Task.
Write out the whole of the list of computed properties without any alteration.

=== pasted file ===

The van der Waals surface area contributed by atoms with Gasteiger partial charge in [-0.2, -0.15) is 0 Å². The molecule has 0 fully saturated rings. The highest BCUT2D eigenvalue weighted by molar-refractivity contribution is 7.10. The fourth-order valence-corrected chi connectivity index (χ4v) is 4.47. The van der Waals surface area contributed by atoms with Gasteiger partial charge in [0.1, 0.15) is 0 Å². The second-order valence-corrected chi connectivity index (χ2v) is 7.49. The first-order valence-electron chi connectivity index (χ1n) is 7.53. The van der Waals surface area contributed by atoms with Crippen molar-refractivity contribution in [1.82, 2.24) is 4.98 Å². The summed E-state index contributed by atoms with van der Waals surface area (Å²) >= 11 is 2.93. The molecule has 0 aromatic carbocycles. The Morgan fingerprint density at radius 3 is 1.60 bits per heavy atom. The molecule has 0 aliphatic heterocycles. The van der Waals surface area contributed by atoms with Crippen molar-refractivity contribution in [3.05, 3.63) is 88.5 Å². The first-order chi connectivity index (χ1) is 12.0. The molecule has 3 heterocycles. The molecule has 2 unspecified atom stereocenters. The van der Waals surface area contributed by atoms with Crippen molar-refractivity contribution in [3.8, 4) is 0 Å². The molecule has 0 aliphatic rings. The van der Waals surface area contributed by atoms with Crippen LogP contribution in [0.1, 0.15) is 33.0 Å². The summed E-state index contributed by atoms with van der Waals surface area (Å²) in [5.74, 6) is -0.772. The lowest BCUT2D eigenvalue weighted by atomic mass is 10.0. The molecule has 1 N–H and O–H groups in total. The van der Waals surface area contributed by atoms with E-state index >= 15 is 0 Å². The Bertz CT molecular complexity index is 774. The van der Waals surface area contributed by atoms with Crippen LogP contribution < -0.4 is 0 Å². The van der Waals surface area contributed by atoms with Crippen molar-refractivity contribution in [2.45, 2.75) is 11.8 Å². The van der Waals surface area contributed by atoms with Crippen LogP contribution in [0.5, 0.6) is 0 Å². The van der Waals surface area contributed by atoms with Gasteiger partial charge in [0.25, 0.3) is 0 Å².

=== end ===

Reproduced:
The van der Waals surface area contributed by atoms with Gasteiger partial charge in [-0.2, -0.15) is 0 Å². The molecule has 0 fully saturated rings. The highest BCUT2D eigenvalue weighted by molar-refractivity contribution is 7.10. The fourth-order valence-corrected chi connectivity index (χ4v) is 4.47. The van der Waals surface area contributed by atoms with Gasteiger partial charge in [0.1, 0.15) is 0 Å². The second-order valence-corrected chi connectivity index (χ2v) is 7.49. The first-order valence-electron chi connectivity index (χ1n) is 7.53. The van der Waals surface area contributed by atoms with Crippen molar-refractivity contribution in [1.82, 2.24) is 4.98 Å². The summed E-state index contributed by atoms with van der Waals surface area (Å²) >= 11 is 2.93. The molecule has 0 aromatic carbocycles. The Morgan fingerprint density at radius 3 is 1.60 bits per heavy atom. The molecule has 0 aliphatic heterocycles. The van der Waals surface area contributed by atoms with Crippen molar-refractivity contribution in [3.05, 3.63) is 88.5 Å². The first-order chi connectivity index (χ1) is 12.0. The molecule has 3 heterocycles. The molecule has 2 unspecified atom stereocenters. The van der Waals surface area contributed by atoms with Crippen molar-refractivity contribution in [3.8, 4) is 0 Å². The molecule has 0 aliphatic rings. The van der Waals surface area contributed by atoms with Crippen LogP contribution in [0.1, 0.15) is 33.0 Å². The summed E-state index contributed by atoms with van der Waals surface area (Å²) in [5.74, 6) is -0.772. The lowest BCUT2D eigenvalue weighted by atomic mass is 10.0. The molecule has 1 N–H and O–H groups in total. The van der Waals surface area contributed by atoms with E-state index >= 15 is 0 Å². The Bertz CT molecular complexity index is 774. The van der Waals surface area contributed by atoms with Crippen LogP contribution < -0.4 is 0 Å². The van der Waals surface area contributed by atoms with Crippen molar-refractivity contribution in [2.45, 2.75) is 11.8 Å². The van der Waals surface area contributed by atoms with Crippen LogP contribution in [0.5, 0.6) is 0 Å². The van der Waals surface area contributed by atoms with Gasteiger partial charge in [0.25, 0.3) is 0 Å².